Wetlands around Lagartero island and ruins. We were there in July during the rainy season, I have read it's more of a swamp during dry times.


Lagartero Mayan Ruins and Wetlands on the Edge of Mexico — 10 Comments

  1. My husband and I live in Guatemala and for our Visa runs usually go to Chiapas. We fell in love with los Lagos De Colon and area, and will continue to go back. We have never felt threatened or intimidated although we are obviously Americans. The area is incredible and the people are friendly and open to questions. This last trip (early February, 2015) we were invited to visit the “back yard” of a restaurant where we had just eaten majarro, a local fish that is farmed and caught fresh when you order it. We were shown the tanks of fish, the goats and even a baby brahma bull, as well as the usually chickens, ducks and turkeys that the family keeps.

    We will continue to go back, even after we have our residency, for a bit of a break from daily life as volunteers at a Mayan school. Thank you for sharing this part of the world with others. I would hate to see it become a “hot tourist spot” but know that we can help local economies by participating in local businesses and attractions. and by eating wonderful local fresh food. Enjoy.

  2. Hi guys,

    What a pleasant surprise to find a new blogpost this morning. I have read every word of your blog and poured over every stellar photo.

    Two years ago I went to Lago Atitlan to visit Paul Embleton in San Pedro and check out the area. I was there for the month of May; in that month there were endless tuk-tuk and red bus driver murders, a priest killed in the mountains for a cell phone, and the lawyer Rodrigo Rosenberg was murdered. I never felt safe there and felt like kissing la tierra when I returned to MX.

    Last month I spent some time in Chiapas and fell in love. Since then mi pueblo has seen an escalation in violence and many of us are looking for another place to live. My exit strategy is San Cris or one of the pueblos below.

    I’m particularly interested in your outdoor activities and exploration of areas.

    Thanks for so much for all the good information I’ve been able to glean from your blog, I’ll be watching for new postings like a hawk.


    • Hi Marilyn, thank you so much for your kind words. My wife and I love San Cristobal. We also loved Comitan, but we found ourselves too bored being the only gringos in town. It’s a wonderful place, but I need a good local pub and a little more in the mix than was there.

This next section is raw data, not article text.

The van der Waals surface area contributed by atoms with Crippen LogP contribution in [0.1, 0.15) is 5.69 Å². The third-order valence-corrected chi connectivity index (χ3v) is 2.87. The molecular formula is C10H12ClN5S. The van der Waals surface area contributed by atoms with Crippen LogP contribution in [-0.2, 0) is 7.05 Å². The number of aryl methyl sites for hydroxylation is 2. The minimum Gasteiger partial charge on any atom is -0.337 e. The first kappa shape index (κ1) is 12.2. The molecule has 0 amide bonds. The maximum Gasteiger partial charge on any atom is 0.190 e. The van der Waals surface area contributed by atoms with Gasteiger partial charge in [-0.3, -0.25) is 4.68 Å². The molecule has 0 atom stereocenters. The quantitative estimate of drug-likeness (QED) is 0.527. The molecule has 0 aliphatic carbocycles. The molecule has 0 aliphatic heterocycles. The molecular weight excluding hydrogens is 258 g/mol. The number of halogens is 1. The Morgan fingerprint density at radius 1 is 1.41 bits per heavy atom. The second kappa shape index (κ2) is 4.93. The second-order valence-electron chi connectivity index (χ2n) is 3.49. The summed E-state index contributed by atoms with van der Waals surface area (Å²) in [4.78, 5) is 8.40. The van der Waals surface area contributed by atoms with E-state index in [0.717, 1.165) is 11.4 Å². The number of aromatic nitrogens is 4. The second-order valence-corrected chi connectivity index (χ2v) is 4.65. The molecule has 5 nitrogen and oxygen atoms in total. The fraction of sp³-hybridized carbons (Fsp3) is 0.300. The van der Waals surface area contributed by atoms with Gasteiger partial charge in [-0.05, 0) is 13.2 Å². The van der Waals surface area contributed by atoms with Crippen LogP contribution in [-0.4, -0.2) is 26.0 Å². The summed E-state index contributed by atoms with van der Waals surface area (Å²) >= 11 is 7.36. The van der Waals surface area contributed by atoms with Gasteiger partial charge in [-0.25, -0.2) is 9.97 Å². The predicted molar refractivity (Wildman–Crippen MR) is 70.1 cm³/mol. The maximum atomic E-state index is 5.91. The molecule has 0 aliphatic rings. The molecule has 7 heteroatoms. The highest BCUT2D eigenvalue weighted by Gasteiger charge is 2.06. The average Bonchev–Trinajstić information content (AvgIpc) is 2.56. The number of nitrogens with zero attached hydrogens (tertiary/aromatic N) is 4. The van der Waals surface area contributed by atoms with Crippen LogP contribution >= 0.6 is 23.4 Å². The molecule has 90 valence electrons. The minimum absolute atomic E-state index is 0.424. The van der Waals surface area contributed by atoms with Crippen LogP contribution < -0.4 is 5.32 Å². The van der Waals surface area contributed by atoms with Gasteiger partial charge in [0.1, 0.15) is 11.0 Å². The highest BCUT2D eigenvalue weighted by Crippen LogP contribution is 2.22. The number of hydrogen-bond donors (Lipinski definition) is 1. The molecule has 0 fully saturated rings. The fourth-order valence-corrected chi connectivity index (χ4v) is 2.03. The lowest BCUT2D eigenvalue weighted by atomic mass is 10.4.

Sorry to hear about your experiences in San Pedro, that place has lost it’s some of its charm for Kelly and I as well.

      • Thanks, Dennis, your comments are so helpful for me as I make some decisions. I was afraid of that regarding Comitán, tho it does interest me. San Cris is great, but I’m more of a country person.

        The military arrived this morning to secure my pueblo, vamos a ver.

        I do have another question tho, sorry, hope you don’t mind. Do you guys feel safe out and about in the countryside by yourselves? Hiking around the lakes and canyons, ruins, etc? Are there others who like to explore like that too? Are they easy to hook up with?

        Thanks, Marilyn

        • Marilyn, where do you currently live? We feel safe out and about in Chiapas. We do go exploring, but are always mindful of local people and don’t take photos when it’s not welcomed, nor do we promote evangelical ideas. The Zapatista movement is strong in the country here, but they are not unfriendly to tourists. I know of several foreigners who live more out in the country near San Cristobal. This website has some homes for rent in the hills above San Cristobal, outside of town. We have made many new friends here, mostly Europeans, and I think it would not be too hard for you to as well, depending on your level of crazy expat-ism, if you know what I mean. Obviously you must speak Spanish and that is pretty important.

  3. Very interesting trek. Glad to see a photo of the plank crossing. I had imagined multiple planks forming a small bridge, not a single plank. Thanks for sharing your adventure.